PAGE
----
One says, “I love loud electric guitars in our worship music! It adds a lot. I love it.” The other says, “Well, I love when I can just hear the voices raised!” Now what?
Is one better than the other? Of course not.
One of the great things about attempting to be a biblical Christian is remembering that our opinions and preferences aren’t better than anyone else’s. Ever. Far too often, we can pull muscles in our brains by thinking so highly of our thoughts. “For by the grace given to me I say to everyone among you not to think of himself more highly than he ought to think, but to think with sober judgment, each according to the measure of faith that God has assigned” (Rom. 12:3). Sober thinking—as opposed to a sloshing and opinion-oppressing tomfoolery.
No matter what your opinion is concerning music volume, we are all in danger of cult-like behavior when we raise our dictates over other Christians. We can become church bullies. Our thoughts are not supreme. Our own personal view of how corporate singing should be done isn’t a force to be reckoned with. Feel free to have an opinion. And keep it as an opinion, expressed with humility, kindness and grace. “Let your speech always be gracious, seasoned with salt, so that you may know how you ought to answer each person” (Col. 4:6).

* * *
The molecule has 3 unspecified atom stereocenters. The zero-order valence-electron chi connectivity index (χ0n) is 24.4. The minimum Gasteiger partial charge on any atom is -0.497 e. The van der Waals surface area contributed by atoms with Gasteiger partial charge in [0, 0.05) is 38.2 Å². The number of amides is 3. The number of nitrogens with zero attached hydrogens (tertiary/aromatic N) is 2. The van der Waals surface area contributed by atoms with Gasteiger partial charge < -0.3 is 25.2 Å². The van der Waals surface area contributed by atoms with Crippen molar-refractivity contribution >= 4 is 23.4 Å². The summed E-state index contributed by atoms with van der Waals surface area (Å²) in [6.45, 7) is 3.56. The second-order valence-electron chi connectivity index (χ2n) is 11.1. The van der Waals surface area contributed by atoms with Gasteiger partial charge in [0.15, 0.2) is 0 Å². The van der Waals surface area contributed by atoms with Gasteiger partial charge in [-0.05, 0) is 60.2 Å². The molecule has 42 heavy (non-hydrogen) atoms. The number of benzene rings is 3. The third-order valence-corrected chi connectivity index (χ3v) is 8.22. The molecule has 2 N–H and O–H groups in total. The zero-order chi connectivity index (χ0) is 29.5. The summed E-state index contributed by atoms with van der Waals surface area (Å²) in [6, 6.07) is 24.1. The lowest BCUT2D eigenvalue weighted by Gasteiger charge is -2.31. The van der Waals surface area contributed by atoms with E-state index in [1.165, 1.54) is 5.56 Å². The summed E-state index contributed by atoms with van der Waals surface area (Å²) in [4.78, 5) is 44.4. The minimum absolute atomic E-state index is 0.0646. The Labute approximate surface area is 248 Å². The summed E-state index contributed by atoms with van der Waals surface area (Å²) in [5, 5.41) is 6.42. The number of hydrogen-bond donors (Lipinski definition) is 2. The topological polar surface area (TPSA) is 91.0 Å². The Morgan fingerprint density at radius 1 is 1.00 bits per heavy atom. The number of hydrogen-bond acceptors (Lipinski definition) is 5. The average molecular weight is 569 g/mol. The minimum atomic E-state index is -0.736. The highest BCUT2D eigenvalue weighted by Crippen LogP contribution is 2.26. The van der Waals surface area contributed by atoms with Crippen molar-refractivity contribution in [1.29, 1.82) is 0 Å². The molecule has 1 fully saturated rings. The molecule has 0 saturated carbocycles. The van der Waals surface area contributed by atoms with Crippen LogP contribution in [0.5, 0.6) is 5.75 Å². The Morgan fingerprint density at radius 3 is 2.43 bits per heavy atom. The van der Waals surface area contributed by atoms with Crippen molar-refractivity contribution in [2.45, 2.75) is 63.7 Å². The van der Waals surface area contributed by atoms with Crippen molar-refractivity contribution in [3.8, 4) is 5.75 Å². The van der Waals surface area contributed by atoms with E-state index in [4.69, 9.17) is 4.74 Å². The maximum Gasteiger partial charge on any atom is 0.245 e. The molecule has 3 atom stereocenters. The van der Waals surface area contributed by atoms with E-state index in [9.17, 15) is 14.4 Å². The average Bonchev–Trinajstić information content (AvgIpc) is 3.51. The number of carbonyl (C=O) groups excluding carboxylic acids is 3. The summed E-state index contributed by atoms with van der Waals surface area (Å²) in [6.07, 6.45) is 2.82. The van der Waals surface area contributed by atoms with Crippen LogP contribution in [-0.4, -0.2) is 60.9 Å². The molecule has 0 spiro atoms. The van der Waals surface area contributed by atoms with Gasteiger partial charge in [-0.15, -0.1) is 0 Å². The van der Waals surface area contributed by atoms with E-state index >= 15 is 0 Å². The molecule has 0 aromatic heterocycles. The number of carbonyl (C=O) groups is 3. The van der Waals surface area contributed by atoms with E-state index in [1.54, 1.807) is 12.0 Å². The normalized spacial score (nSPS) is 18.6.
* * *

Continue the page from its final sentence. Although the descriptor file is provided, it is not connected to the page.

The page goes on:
Worship Style Isn’t Supreme
God’s word, God himself, reigns supreme over our thoughts, mouths, words, emotions and opinions. Realistically, the Bible says very little about how New Testament church gatherings are to function. Everything else is up to each local church and the elders that lead her.
Our own styles, or “what we like,” isn’t the style of our brothers and sisters all around the world. Bible-beltians are fond of making a mold for the rest of Christianity all around the world—and for others in the same room. Our brothers and sisters in Iran mouth the words of many worship songs, so they don’t get killed. Are they wrong for not hearing each other sing or for not cranking the bass? Our family in Zimbabwe that dances, beats drums and echoes through the town—are they wrong? When we elevate style over substance, we are in serious danger. When we think our way is the supreme way, we are more like the Father of Lies than we realize.
Now, this isn’t to say that there aren’t some style elements to consider. Style, to a degree, does matter for church singing. Singability is the big one. And twin-jet-engine-in-face-space-loud would be nuts. Too quiet would be annoying. There is a balance. And there are safe decibel levels that music should fall into. And sometimes a mix with too much bass or way too many highs is “harsh.” It’s not loud—it’s more painful to your soul. But the long and short of it is: To pit one style against the other is prideful nonsense.
Loud Is the Flavor of the Bible
It’s hard to ignore the language of the Bible when it comes to the environment and volume of worship. It is characteristically loud. Loud singing. Loud instruments. And loud shouts (for emphasis sake).